Although she’s not a household name, Marva Whitney is fondly remembered by funk devotees as one of the rawest, brassiest, most powerful divas the music ever produced. Along with fellow funk belters Lyn Collins and Vicki Anderson, Whitney made her name singing with the James Brown Revue for a few years, and her limited, much-sampled recordings for Brown-associated labels now fetch astronomical sums on the collector’s market. Born in Kansas City, Kansas, Whitney began performing at the age of three with her family’s touring gospel group, the Manning Gospel Singers.
She studied music in college and caught on as lead singer of the R&B group Tommy Gadson & the Derbys. In 1967, she signed on with the James Brown Revue as a featured female vocalist, meaning that she would perform her own small set every night while Brown took a break. Whitney accompanied Brown on his late-’60s tour of Vietnam, and made other international appearances with him as well. In 1969, Whitney made her first solo recordings for King, Brown’s label at the time. She scored a Top 20 hit on the R&B charts with “It’s My Thing (You Can’t Tell Me Who to Sock It To),” a rewrite of the Isley Brothers hit; the follow-up, “Things Got to Get Better (Get Together),” just missed the R&B Top 20.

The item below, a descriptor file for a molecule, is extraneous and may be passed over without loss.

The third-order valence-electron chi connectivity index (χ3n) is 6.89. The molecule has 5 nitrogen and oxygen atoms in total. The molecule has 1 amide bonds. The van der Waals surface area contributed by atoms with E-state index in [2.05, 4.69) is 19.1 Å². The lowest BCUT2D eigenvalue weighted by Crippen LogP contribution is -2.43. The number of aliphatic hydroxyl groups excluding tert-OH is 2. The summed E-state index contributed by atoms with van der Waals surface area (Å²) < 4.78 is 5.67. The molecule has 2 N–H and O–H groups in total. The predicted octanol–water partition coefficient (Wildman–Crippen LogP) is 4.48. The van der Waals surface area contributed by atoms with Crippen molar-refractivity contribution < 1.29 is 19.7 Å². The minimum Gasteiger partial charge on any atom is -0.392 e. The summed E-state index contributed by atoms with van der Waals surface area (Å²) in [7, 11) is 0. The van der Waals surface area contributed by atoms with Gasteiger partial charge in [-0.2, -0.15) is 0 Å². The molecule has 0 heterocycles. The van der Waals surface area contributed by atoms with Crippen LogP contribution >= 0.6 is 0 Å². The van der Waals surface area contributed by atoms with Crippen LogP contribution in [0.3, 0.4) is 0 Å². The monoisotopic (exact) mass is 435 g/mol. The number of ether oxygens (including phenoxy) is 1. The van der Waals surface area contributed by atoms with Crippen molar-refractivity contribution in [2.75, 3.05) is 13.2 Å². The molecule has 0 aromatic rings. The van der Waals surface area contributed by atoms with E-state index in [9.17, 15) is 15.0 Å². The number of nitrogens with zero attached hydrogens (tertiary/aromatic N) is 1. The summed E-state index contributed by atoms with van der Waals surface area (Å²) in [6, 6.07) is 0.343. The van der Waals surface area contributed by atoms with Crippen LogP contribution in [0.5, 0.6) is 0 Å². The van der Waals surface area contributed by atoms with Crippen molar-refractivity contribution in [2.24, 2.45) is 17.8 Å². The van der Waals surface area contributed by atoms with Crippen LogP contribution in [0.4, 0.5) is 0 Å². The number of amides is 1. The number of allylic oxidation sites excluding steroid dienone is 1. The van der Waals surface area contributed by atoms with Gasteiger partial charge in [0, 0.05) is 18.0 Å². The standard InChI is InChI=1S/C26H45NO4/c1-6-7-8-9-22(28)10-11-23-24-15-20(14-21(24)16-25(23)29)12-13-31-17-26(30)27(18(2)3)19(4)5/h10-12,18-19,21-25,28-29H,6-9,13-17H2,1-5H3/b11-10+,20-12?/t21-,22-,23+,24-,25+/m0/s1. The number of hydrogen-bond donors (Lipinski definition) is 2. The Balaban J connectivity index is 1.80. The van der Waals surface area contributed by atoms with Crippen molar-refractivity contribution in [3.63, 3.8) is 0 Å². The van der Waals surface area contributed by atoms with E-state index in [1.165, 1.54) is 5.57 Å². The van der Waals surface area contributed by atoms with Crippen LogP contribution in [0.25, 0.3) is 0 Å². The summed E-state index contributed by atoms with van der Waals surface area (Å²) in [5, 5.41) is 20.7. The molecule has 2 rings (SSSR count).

Far too gutsy and funky to cross over to the pop charts, Whitney remained with the Revue until 1970, without scoring any more significant hits on her own. Still, cuts like “Unwind Yourself” (now very recognizable through several hip-hop samples) and the duet “You Got to Have a Job (If You Don’t Work)” helped cement her reputation among record collectors. Her only studio LP, It’s My Thing, was released in 1969 and has been heavily bootlegged and sampled by numerous DJs; her Live and Lowdown at the Apollo LP also commands hefty price tags. Whitney went on to record for the Isley Brothers’ T-Neck label, as well as Nashboro, but her prime material is from the James Brown years. Seven of those tracks were compiled on the Polydor collection James Brown’s Original Funky Divas. Whitney passed away in December 2012 from complications of pneumonia.